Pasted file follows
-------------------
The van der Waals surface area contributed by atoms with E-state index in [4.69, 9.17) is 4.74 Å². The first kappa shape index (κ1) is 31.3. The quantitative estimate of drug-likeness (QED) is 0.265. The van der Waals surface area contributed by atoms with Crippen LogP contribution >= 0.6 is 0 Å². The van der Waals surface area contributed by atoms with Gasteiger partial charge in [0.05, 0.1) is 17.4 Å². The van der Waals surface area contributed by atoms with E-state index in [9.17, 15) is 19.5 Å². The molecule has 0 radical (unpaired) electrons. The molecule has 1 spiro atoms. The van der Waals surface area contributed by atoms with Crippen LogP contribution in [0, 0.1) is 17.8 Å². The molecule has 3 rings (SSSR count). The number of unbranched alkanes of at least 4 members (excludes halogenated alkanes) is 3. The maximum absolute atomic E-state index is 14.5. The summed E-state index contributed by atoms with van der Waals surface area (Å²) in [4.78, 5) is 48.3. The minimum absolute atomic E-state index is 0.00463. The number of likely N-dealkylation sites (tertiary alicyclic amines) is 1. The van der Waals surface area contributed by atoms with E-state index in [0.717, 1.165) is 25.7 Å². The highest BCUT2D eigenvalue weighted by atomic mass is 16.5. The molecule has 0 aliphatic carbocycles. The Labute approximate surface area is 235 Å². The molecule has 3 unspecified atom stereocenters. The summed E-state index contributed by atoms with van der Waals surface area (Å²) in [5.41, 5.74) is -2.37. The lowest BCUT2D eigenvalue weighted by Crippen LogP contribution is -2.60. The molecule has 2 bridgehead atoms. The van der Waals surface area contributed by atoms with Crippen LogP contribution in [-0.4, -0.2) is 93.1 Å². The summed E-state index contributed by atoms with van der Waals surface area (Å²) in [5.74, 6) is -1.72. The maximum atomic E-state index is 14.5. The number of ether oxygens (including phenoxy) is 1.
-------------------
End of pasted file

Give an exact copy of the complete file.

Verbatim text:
The van der Waals surface area contributed by atoms with E-state index in [4.69, 9.17) is 4.74 Å². The first kappa shape index (κ1) is 31.3. The quantitative estimate of drug-likeness (QED) is 0.265. The van der Waals surface area contributed by atoms with Crippen LogP contribution >= 0.6 is 0 Å². The van der Waals surface area contributed by atoms with Gasteiger partial charge in [0.05, 0.1) is 17.4 Å². The van der Waals surface area contributed by atoms with E-state index in [9.17, 15) is 19.5 Å². The molecule has 0 radical (unpaired) electrons. The molecule has 1 spiro atoms. The van der Waals surface area contributed by atoms with Crippen LogP contribution in [0, 0.1) is 17.8 Å². The molecule has 3 rings (SSSR count). The number of unbranched alkanes of at least 4 members (excludes halogenated alkanes) is 3. The maximum absolute atomic E-state index is 14.5. The summed E-state index contributed by atoms with van der Waals surface area (Å²) in [4.78, 5) is 48.3. The minimum absolute atomic E-state index is 0.00463. The number of likely N-dealkylation sites (tertiary alicyclic amines) is 1. The van der Waals surface area contributed by atoms with E-state index in [0.717, 1.165) is 25.7 Å². The highest BCUT2D eigenvalue weighted by atomic mass is 16.5. The molecule has 0 aliphatic carbocycles. The Labute approximate surface area is 235 Å². The molecule has 3 unspecified atom stereocenters. The summed E-state index contributed by atoms with van der Waals surface area (Å²) in [5.41, 5.74) is -2.37. The lowest BCUT2D eigenvalue weighted by Crippen LogP contribution is -2.60. The molecule has 2 bridgehead atoms. The van der Waals surface area contributed by atoms with Crippen LogP contribution in [-0.4, -0.2) is 93.1 Å². The summed E-state index contributed by atoms with van der Waals surface area (Å²) in [5.74, 6) is -1.72. The maximum atomic E-state index is 14.5. The number of ether oxygens (including phenoxy) is 1.